[00:16:32] Alistair Croll: It could has to be right. It does seem like. This is the fundamental paradox in the book is [00:16:40] that for, for us to cooperate, we need the same information. But that means someone’s getting in charge of what the truth is and the person [00:16:50] who’s in charge of the truth has limitless power.

[00:16:52] Malka Older: Yeah. And that’s, it’s, it’s a big problem. And, you know, the, the, the bureaucracy that I imagine in the book is one that, you know, at [00:17:00] least in the beginning of the book is really both well-intentioned and facing this problem. You know, it’s, that’s part of the reason there are bureaucracy that tries to avoid having like a single [00:17:10] person visibly in charge. Right. 

[00:17:11] Alistair Croll: They, the idea that when, when they broadcast a message, it comes from all of the information offices at once. So that it’s like, this is consensus. [00:17:20] 

[00:17:20] Malka Older: They really try to flatten it and they try to avoid having individuals be the kind of celebrity leaders. They also have changed, you know, now we talk about [00:17:30] neutrality a lot. We talk about balance a lot and fairness. Okay. And in this future, they’ve kind of tossed all of that. They say none of that is actually possible for us to achieve. And it [00:17:40] doesn’t even really exist. Like what does a neutral coverage, a single event mean let alone neutrally balancing all the events that are going on in the world right now. Right? 

[00:17:48] Alistair Croll: It’s not touching [00:17:50] factual coverage, but even a factual coverage. 

[00:17:52] Malka Older: Like how many facts do you do you report from one thing from a different thing? How do you balance that out? Which facts do you report? Because there’s not [00:18:00] time to report on. There is no perfect neutral reporting. It does not exist. Not possible for humans or machines to achieve it. So what they… [00:18:10] 

[00:18:10] Alistair Croll: Uncertainty principle applied to like information at scale.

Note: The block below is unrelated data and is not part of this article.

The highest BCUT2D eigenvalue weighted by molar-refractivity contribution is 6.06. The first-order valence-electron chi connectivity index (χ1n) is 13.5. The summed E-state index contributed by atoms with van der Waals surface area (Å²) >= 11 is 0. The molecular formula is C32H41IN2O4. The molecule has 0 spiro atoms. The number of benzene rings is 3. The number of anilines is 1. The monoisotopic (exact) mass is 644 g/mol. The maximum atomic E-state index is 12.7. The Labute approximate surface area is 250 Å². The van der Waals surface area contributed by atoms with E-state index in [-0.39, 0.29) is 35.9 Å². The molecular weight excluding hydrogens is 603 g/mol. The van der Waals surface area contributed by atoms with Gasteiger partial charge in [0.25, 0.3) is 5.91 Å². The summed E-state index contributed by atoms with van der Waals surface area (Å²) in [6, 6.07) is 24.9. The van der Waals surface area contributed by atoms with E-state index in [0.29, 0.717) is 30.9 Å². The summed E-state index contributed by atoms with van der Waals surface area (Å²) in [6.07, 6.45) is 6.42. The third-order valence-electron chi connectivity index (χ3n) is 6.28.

[00:18:13] Malka Older: Yes. Even. Yeah. I mean, even not at scale, you know, there’s so many ways to tell any different story, which way is the neutral [00:18:20] way. So instead of trying to chase these things which are largely, it was sorry, and, and not that useful, they’ve shifted to this principle of [00:18:30] transparency. So they aim to be as transparent as possible so that if you look, you can see all the sources behind it. And again, this came sort of from me having arguments with people and thinking, you [00:18:40] know, if you ask the question, is the economy doing well or not? Right. People’s answers will depend on which media they’re following and whether they are in favor of the party that’s in power, [00:18:50] generally speaking. Right. And if they, if you try to go into it and find out why you think it’s going well you know, first of all, you have to understand economics and statistics [00:19:00] and, but actually clicking through news stories, it’s very hard to get to the original studies that underlie any of these stories. So that’s part of it. Part of it is like, you know, the [00:19:10] numbers behind whatever we’re saying are the reporting, the firsthand reporting, whatever it is that underlies our story is right there and accessible. And having also lots of different levels of [00:19:20] comprehension and reading that are, that are all layered into people’s preferences. So there’s that. And then, and then the transparency about who is, who has put this together [00:19:30] which is something that I think is also missing a lot in our, in our world today. You know, we have the names of reporters who write articles, but most people read headlines and [00:19:40] see the photos and that one lead line, right. It’s it’s under the Twitter card and then the shooter or Facebook. Right. And we don’t actually know who writes those things. And often they’re extremely misleading. [00:19:50] So there’s a lot not to mention, you know, new stories. We don’t always know who’s been involved if it’s on the television who, you know, who was choosing the footage, who was, so there’s a lot of things that [00:20:00] affect our interpretation of events that we don’t know how to attribute. So transparency is, is the big, the other big thing that they are using as a principle to [00:20:10] try to do something that you know, as, as ethical as they can get. Yeah.